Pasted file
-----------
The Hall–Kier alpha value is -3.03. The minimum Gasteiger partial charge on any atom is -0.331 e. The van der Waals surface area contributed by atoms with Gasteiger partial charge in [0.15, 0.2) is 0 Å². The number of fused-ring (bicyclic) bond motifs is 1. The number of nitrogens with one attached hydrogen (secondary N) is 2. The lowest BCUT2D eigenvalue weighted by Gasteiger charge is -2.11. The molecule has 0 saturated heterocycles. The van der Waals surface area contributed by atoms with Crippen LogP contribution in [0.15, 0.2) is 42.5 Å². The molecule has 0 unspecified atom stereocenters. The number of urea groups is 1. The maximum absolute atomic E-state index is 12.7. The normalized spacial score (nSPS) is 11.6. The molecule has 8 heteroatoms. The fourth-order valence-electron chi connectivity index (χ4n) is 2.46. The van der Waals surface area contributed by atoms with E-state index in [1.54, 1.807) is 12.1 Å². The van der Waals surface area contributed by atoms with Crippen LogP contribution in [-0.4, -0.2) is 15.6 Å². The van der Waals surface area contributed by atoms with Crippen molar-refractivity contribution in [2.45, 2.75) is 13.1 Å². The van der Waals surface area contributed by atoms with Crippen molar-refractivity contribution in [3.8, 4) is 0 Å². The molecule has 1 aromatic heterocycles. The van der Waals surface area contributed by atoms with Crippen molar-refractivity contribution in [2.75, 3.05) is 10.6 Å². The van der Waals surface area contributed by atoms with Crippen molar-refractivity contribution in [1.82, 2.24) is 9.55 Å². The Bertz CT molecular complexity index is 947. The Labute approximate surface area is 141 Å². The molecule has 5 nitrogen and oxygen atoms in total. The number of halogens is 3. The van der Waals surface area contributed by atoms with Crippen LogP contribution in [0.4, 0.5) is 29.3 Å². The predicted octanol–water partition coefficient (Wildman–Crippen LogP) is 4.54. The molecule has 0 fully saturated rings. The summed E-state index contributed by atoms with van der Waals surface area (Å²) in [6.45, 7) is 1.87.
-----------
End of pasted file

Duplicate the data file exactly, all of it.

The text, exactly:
The Hall–Kier alpha value is -3.03. The minimum Gasteiger partial charge on any atom is -0.331 e. The van der Waals surface area contributed by atoms with Gasteiger partial charge in [0.15, 0.2) is 0 Å². The number of fused-ring (bicyclic) bond motifs is 1. The number of nitrogens with one attached hydrogen (secondary N) is 2. The lowest BCUT2D eigenvalue weighted by Gasteiger charge is -2.11. The molecule has 0 saturated heterocycles. The van der Waals surface area contributed by atoms with Crippen LogP contribution in [0.15, 0.2) is 42.5 Å². The molecule has 0 unspecified atom stereocenters. The number of urea groups is 1. The maximum absolute atomic E-state index is 12.7. The normalized spacial score (nSPS) is 11.6. The molecule has 8 heteroatoms. The fourth-order valence-electron chi connectivity index (χ4n) is 2.46. The van der Waals surface area contributed by atoms with E-state index in [1.54, 1.807) is 12.1 Å². The van der Waals surface area contributed by atoms with Crippen LogP contribution in [-0.4, -0.2) is 15.6 Å². The van der Waals surface area contributed by atoms with Crippen molar-refractivity contribution in [2.45, 2.75) is 13.1 Å². The van der Waals surface area contributed by atoms with Crippen molar-refractivity contribution in [3.8, 4) is 0 Å². The molecule has 1 aromatic heterocycles. The van der Waals surface area contributed by atoms with Crippen molar-refractivity contribution in [2.75, 3.05) is 10.6 Å². The van der Waals surface area contributed by atoms with Crippen molar-refractivity contribution in [1.82, 2.24) is 9.55 Å². The Bertz CT molecular complexity index is 947. The Labute approximate surface area is 141 Å². The molecule has 5 nitrogen and oxygen atoms in total. The number of halogens is 3. The van der Waals surface area contributed by atoms with Crippen LogP contribution in [0.4, 0.5) is 29.3 Å². The predicted octanol–water partition coefficient (Wildman–Crippen LogP) is 4.54. The molecule has 0 fully saturated rings. The summed E-state index contributed by atoms with van der Waals surface area (Å²) in [6.45, 7) is 1.87.